Optimistic outlook for Samoa five months after cyclone
Optimistic outlook for Samoa five months on from devastating cyclone.
The recovery outlook in Samoa is optimistic five months on from the devastating Cyclone Evan, as homes and hotels are rebuilt and crops replenished.
Hundreds of millions of dollars worth of damage was caused to the country when Evan hit in December last year, but life is slowly getting back to normal for many.
Leilani Momoisea reports:
This year, the Australian government gave Samoa almost US$7 million for post-Cylone Evan support. Just last week the International Monetary Fund approved a further $US8 million loan to Samoa to manage the economic impact of Evan. And this week, the New Zealand government pledged a further US$4.8 million to help recovery with a focus on rebuilding for resistance to future natural disasters. The Samoa Disaster Management Office says this is a priority, with risk reduction and climate change being integrated into the design of all measures that are part of the recovery programme. The assistant chief executive for the disaster management office, Filomena Nelson, says electricity and water is back to normal and the rebuilding of homes is well under way.
FILOMENA NELSON: Some families have completed their houses, some are still rebuilding, and some of the families have also received assistance from their families overseas. The waiver, or the duty waiver, for building materials is still valid up until July.
In March, the New Zealand government gave US$3 million to help Samoa's tourism sector recover. The president of the Samoa Hotel Association, Tuala Oli Ah Him, says these funds, along with help from the Samoa government, has greatly assisted with the rebuilding of accommodation standards. He says most of the budget and standard accommodation are up and running and are being built back to a higher standard.
TUALA OLI AH HIM: If there's something that we discovered was faulty during the cyclone, we got some engineers working with our Samoa Hotel Association and the government to actually improve and to build back better from what it was before, more resilient to natural disaster.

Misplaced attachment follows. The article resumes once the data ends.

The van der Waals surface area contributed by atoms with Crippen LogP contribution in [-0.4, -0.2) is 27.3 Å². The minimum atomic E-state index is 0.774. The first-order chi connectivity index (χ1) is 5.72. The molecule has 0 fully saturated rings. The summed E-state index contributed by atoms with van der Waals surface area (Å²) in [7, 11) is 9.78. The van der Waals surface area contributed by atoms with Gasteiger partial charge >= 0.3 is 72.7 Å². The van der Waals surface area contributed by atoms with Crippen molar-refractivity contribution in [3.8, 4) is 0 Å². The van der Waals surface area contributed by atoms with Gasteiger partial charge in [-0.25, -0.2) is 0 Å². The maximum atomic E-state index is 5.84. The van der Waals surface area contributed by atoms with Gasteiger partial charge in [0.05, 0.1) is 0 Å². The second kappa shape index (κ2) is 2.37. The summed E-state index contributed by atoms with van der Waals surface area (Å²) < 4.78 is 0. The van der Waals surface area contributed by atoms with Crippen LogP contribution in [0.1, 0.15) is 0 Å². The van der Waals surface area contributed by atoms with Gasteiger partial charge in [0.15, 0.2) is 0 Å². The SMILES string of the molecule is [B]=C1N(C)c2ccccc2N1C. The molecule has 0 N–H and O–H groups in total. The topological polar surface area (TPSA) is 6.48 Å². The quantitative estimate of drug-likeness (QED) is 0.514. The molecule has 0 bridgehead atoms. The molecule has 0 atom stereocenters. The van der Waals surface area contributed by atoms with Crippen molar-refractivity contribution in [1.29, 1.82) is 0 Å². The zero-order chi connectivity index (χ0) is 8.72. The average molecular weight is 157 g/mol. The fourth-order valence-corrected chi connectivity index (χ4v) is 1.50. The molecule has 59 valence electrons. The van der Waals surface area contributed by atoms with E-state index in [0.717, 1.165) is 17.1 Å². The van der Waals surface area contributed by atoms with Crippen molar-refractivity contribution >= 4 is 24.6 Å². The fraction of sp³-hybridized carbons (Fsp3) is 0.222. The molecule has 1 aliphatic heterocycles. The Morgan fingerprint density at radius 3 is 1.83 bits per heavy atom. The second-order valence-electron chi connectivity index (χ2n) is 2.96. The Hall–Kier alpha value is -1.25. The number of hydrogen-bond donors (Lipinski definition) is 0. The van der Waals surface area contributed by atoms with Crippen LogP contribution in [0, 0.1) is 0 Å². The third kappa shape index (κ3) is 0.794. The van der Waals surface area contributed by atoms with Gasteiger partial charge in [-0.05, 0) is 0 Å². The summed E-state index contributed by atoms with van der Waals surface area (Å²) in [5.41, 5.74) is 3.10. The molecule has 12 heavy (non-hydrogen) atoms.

He says there is also good news in that Apia's Aggie Grey's hotel is expected to be back in business from the middle of next year.
TUALA OLI AH HIM: We're really happy, because we really need Aggie Greys to come back on board, especially as next year we will be hosting the UN conference - the United Nations Small Island conference - that's going to be held in Samoa, and it's a bonus to have Aggie's to add to a number of rooms that we need.
The Samoa Women in Business Development group has been working with just under 300 farmers that had their crops and property damaged by the cyclone. The group's executive director, Adi Maimalaga Tafuna'i, says with the help of Oxfam they have been making regular visits to farmers to help rebuild and replant. She says support to get farmers back on their feet has been huge and they have bounced back fast, but it will be a while before coconut oil production can be full-time and another month before bananas can be harvested for export.
ADI MAIMALAGA TAFUNA'I: For farmers planting vegetables, they're very much involved now in bringing their vegetables in for the organic baskets on Fridays and selling at the markets. Most of the fruit, bananas and pawpaws, they're starting to come back on the market. We're beginning to see bananas all over now, only not as much as we would have had if it hadn't have been for the cyclone.
Adi Maimalaga Tafuna'i says dried banana production has also been given a boost against any future power outages, with a back-up generator funded from Canada.
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